Anemia has a myriad of causes and its prevalence is growing. Anemia is associated with increased all-cause hospitalization and mortality in community-dwelling individuals above age 65 years. Our aim was to determine the prevalence and severity of anemia in adult patients in our primary care office and to determine the relationship between anemia and medical comorbidities.
Electronic medical records of 499 adult patients in our suburban internal medicine office were reviewed who had had at least one hemoglobin value and did not undergo moderate to high-risk surgery in the preceding 30 days.
About one-fifth (21.1%) of the patients had anemia. The mean age of patients with anemia was 62.6 years. Among all patients with anemia, 20.3% were males and 79.6% were females. Of these patients, 60.1% had mild anemia (hemoglobin 11 - 12.9 g/dL) and 39.8% had moderate anemia (hemoglobin 8 - 10.9 g/dL). For every year of increase in age, there was 1.8% increased odds of having anemia. African-American race had 5.2 times greater odds of having anemia than the Caucasian race. Hispanic race had 3.2 times greater odds of having anemia compared to the Caucasian race. Patients with anemia had a greater average number of comorbidities compared to patients without anemia (1.74 and 0.96, respectively; P < 0.05). There was a statistically greater percentage of patients with essential hypertension, hypothyroidism, chronic kidney disease, malignancy, rheumatologic disease, congestive heart failure, and coronary artery disease in the anemic population as compared to the non-anemic population. Of the patients, 41% with mild anemia and 62% with moderate anemia underwent additional diagnostic studies. Of the patients, 14.8% had resolution of anemia without therapy in 1 year, 15.7% were on iron replacement therapy, and 6.5% were on cobalamin therapy. No specific etiology of anemia was found in 24% of patients.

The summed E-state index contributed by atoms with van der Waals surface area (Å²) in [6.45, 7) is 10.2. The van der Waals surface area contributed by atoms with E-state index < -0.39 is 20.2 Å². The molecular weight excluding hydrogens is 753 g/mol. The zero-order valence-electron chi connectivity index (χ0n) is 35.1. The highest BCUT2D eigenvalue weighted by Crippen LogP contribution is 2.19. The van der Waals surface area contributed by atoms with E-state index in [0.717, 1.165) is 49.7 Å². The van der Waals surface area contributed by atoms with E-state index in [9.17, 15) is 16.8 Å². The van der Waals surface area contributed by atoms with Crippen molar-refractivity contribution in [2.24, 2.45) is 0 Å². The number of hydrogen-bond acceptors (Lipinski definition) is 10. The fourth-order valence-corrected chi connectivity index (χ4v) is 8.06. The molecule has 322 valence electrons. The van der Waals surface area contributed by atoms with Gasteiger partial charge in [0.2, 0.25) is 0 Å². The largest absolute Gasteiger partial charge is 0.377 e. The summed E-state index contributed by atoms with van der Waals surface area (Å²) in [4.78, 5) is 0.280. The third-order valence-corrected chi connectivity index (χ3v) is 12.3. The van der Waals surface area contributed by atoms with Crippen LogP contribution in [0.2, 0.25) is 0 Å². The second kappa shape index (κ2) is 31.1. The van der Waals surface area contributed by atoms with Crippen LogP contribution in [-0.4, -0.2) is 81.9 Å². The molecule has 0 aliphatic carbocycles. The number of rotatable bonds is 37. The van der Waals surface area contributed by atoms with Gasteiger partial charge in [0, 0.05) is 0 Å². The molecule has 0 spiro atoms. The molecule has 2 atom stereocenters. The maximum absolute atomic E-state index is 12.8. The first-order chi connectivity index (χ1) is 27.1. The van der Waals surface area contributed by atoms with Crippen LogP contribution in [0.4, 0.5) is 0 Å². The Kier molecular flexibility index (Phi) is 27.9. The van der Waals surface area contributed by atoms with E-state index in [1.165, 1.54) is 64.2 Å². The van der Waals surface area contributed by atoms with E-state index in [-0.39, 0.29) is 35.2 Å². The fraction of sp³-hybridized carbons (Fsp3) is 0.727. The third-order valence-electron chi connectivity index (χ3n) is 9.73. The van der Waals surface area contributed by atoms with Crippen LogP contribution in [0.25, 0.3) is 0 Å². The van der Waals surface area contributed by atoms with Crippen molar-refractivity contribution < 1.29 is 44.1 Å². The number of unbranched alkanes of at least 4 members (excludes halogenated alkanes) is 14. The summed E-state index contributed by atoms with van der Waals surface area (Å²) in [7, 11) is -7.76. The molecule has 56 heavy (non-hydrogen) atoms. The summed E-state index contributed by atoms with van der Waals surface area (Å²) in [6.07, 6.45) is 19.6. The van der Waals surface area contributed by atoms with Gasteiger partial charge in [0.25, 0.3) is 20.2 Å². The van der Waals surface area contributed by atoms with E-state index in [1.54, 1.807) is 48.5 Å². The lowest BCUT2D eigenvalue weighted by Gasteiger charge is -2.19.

A higher prevalence of anemia was associated with advancing age, African-American and Hispanic ethnicity, and comorbidities, such as essential hypertension, hypothyroidism, chronic kidney disease, malignancy, rheumatologic disease, congestive heart failure, and coronary artery disease. It is important to be aware of the demographic factors and their relationship to anemia in primary care.